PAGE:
Somewhat analogous to the position of Arabs in France is that of the Turks in Germany. Hundreds of thousands of Turkish families have been living in Germany for several generations and, as has happened with the Arabs in France, have inspired numerous films about aspects of their situation. By now that situation is so integral that the German entry for the next foreign film Oscar is mostly spoken in Turkish. When We Leave was written and directed by Feo Aladag, who was born in Vienna of mixed Turkish and German antecedents, has worked extensively as an actress in Germany, and has now directed her first film—about a Turkish-German woman subject to Muslim codes in a non-Muslim country.
It opens in Istanbul, where a young mother called Umay, treated roughly by her husband, takes her small son and—understandably enough, we feel—returns to her family in Germany. But though the family is thoroughly at home in Germany, its members are strictly orthodox Muslim in their principles, and they object to Umay’s marital desertion. Her father, her brothers, and even her mother believe that a little roughness is not out of order in a husband and that a son belongs to his father. Umay’s younger sister is disturbed because she is engaged—to a Muslim, of course—and her fiancé’s family will be upset by Umay’s breach of custom. Honor is the term most frequently used by Umay’s family—the honor of males, of course, which inevitably affects the females attached to them. Story complications intensify as Umay tries to help a friend, a non-Muslim young woman.
Aladag keeps her picture alive and poignant through her actors, especially Sibel Kekilli as Umay and Settar Tanriogen as her adamant father. Kekilli often suggests a trapped and frightened bird: Tanriogen conveys, even beneath his anger, a vein of fatherliness.
Countries around the world seem to produce films in swells and sags. At any time, one or another of those countries seems especially hot. Often there is no social or economic reason for this surge: it depends on the capricious occurrence of talent along with good luck in distribution. China and South Korea are two such instances. For the last ten years or so, one of the leaders has been Romania.
No specifically Romanian reason is ascribed to this: talent has simply bloomed and been lucky. Anyway, by now it is possible to discern recurrent characteristics in Romania’s films—not all of them, but enough to be recognizable. By now we expect a Romanian film to be directed with a physicality, a force, that is a reminder of Kazan. The screenplays themselves are often concerned with a revelation of unexpected depth in an initially conventional character or story. Recently a film called Police, Adjective, directed by Corneliu Porumboiu, began with a young detective trailing a suspect, which made us think that we were about to see another police film. But soon it became (fascinatingly) clear that the film was about the young detective himself and his perception of the way he is spending his life.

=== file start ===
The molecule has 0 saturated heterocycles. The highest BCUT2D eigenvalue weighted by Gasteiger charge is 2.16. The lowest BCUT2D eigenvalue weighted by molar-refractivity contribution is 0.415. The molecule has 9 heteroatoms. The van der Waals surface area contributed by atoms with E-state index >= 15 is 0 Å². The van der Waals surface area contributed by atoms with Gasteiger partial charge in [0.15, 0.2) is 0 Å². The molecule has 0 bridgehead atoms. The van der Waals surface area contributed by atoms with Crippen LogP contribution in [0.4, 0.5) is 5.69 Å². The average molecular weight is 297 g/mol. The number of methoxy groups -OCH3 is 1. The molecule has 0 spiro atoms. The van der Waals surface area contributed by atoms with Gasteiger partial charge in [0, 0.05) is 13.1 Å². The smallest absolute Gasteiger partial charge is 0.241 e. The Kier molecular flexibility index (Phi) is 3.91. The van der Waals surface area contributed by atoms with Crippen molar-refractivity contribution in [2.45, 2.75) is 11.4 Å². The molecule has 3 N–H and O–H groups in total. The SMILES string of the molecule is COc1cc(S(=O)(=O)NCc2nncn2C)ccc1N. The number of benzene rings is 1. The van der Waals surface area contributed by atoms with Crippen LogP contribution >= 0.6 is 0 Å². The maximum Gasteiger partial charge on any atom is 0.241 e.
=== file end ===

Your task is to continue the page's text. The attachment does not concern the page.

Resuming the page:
Now here is If I Want to Whistle, I Whistle, directed by Florin Serban, from a screenplay by him and Catalin Mitulescu. This is Serban’s first feature, but it doesn’t look it: it is immediately pungent. (Two notes: Serban had his film education at Columbia University, and he claims Bruno Dumont as one of his influences.) The scene is a prison camp for young male criminals. Its first minutes, vivid as they are, make us think that we are going to endure a Romanian version of a familiar con story—rivalries, cigarette disputes, rape, and so on. Very soon, however, the film centers on an eighteen-year-old named Silviu who is close to the end of a four-year term. The gist of the story is a moral choice that Silviu makes.
He is visited by his younger brother, who tells him that their mother—a hooker who lives and works in Italy—has come home to pick up the boy. Apparently he has been living with relatives—no father is on hand. Silviu doesn’t want his brother to go with their mother, and he finds a means to prevent it. This method, largely improvised as it goes along, contains violence and the threat of death, and we might argue that saving the boy would not be worth the extremities that are used and threatened. But Silviu is a prisoner without other resources who is willing to put his freedom and possibly his life at risk to protect his kid brother.
Silviu is played by George Pistereanu, who is still an acting student in Bucharest. He has sufficient explosive power, sufficient suggestion of complexities behind his frequently impassive mask. The one romantic moment in the picture—involving a young woman who is a social worker—has the right unexpected gentle touch. Clara Voda plays the mother as a character, not a type. Mihai Constantin, as the warden who has to deal with Silviu through a series of crises, has the air of a man who has handled a great deal of serious trouble and has learned both authority and humanity. Next, please, Romania!
Stanley Kauffmann is the film critic for The New Republic. This article ran in the February 3, 2011, issue of the magazine.